Introduction    General Proverbs    Idioms at School    Idioms at Work    Idioms at Play    American Culture



General introduction


Welcome to this series of lessons on proverbs and idioms that are common in English.




A proverb is a brief, popular saying that gives a piece of wisdom to the hearer.  You have many in Chinese, of course, and they are just as popular in English.  The source of many of our proverbs is the Bible, which has an entire chapter devoted to them.


In the Bible, you will find such now-common sayings as:


Pride goeth before a fall. This is found as ˇ§People who are proud will soon be disgraced.  It is wiser to be modestˇ¨ (Proverbs 11: 2).


Think before you act.  This is found as ˇ§Sensible people always think before they act, but stupid people advertise their ignoranceˇ¨ (Proverbs 13: 16).


Or my personal favorite: Never try to teach a pig to sing.  It wastes your time and annoys the pig.  This is found originally as ˇ§Donˇ¦t try to talk sense to a fool.  He canˇ¦t appreciate itˇ¨ (Proverbs 23:9).


(All biblical quotations are from the Good News Bible: Todayˇ¦s English version, American Bible Society, 1976)


But the Bible isnˇ¦t the only source for our sayings.  Many come from literature, especially from Shakespeare.  Some he invented, like ˇ§thereˇ¦s something rotten in Denmark,ˇ¨ which is a slightly mangled version of Hamlet I.iv.90, but others were popular in his time, and he immortalized them in his plays.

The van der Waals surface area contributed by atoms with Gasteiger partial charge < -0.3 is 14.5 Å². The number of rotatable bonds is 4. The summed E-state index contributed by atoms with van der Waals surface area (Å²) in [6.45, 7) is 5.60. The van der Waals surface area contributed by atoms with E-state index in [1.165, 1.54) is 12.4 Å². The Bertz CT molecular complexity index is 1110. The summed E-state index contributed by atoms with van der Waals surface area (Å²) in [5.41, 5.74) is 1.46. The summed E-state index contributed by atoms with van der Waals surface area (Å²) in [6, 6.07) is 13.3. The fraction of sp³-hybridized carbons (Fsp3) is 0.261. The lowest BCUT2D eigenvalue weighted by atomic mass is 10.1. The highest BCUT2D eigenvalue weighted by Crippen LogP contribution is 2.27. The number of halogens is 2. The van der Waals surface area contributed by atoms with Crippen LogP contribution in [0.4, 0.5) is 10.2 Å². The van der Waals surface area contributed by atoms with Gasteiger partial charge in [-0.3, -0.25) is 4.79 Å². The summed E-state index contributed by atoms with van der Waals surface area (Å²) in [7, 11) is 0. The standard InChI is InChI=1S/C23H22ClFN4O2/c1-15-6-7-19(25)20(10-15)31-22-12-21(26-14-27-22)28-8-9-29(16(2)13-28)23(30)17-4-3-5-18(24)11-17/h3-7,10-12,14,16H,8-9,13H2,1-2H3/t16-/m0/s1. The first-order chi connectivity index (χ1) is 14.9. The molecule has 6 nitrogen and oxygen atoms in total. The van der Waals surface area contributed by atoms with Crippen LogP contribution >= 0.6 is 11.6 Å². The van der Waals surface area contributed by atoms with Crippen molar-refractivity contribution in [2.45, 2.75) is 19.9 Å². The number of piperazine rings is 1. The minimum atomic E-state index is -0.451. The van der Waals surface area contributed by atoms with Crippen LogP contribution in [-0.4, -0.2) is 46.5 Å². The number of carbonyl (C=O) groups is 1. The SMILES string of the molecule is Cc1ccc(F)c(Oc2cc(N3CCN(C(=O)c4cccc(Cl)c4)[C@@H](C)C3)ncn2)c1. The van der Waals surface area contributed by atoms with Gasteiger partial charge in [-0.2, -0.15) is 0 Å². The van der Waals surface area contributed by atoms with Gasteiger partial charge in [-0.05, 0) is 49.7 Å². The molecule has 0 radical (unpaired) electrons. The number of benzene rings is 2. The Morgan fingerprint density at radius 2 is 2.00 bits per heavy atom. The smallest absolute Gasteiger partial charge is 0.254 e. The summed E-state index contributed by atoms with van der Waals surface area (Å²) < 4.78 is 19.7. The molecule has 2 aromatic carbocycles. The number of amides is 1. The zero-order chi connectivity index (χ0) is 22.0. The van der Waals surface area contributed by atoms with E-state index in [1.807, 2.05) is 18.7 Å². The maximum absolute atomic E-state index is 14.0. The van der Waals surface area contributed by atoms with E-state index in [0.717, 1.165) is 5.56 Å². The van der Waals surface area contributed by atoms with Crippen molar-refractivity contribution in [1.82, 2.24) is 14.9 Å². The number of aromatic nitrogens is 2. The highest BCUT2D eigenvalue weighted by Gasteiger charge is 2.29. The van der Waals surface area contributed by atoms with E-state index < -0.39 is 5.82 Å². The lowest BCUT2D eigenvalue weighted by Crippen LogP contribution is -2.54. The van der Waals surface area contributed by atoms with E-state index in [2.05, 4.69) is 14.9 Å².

Benjamin Franklin, an American statesman/inventor/writer, contributed many proverbs to the English language, and many of his sayings will be covered in unit five.


 (source: http://www.ushistory.org/franklin/index.htm)





An idiom is slightly different.  Itˇ¦s a saying that canˇ¦t be understood easily, even if you can figure out what all the words mean. 


Take, for example, the expression, ˇ§a fine pickleˇ¨.  We might use it like this:  If I miss the last bus, Iˇ¦ll be in a fine pickle. 


Now you know what a pickle is, a preserved vegetable.  And fine, means excellent or good.  So how does that make sense when it comes to me missing a bus? 


But the idiom ˇ§a fine pickleˇ¨ means a mess or in trouble.  What Iˇ¦m really saying is, ˇ§If I miss the last bus, Iˇ¦ll be in trouble.ˇ¨



Unit contents


Each unit will consist of twenty proverbs or idioms.  The idioms will be introduced in the context of a conversation between friends, co-workers or classmates to help you understand how they are used by real native speakers.




The proverbs will be introduced in individual slides in a Power Point Presentation, but each will be used in a contextual sentence.


The units will also include a sound file, so you can hear the phrases, as well as a self-test at the end of the unit.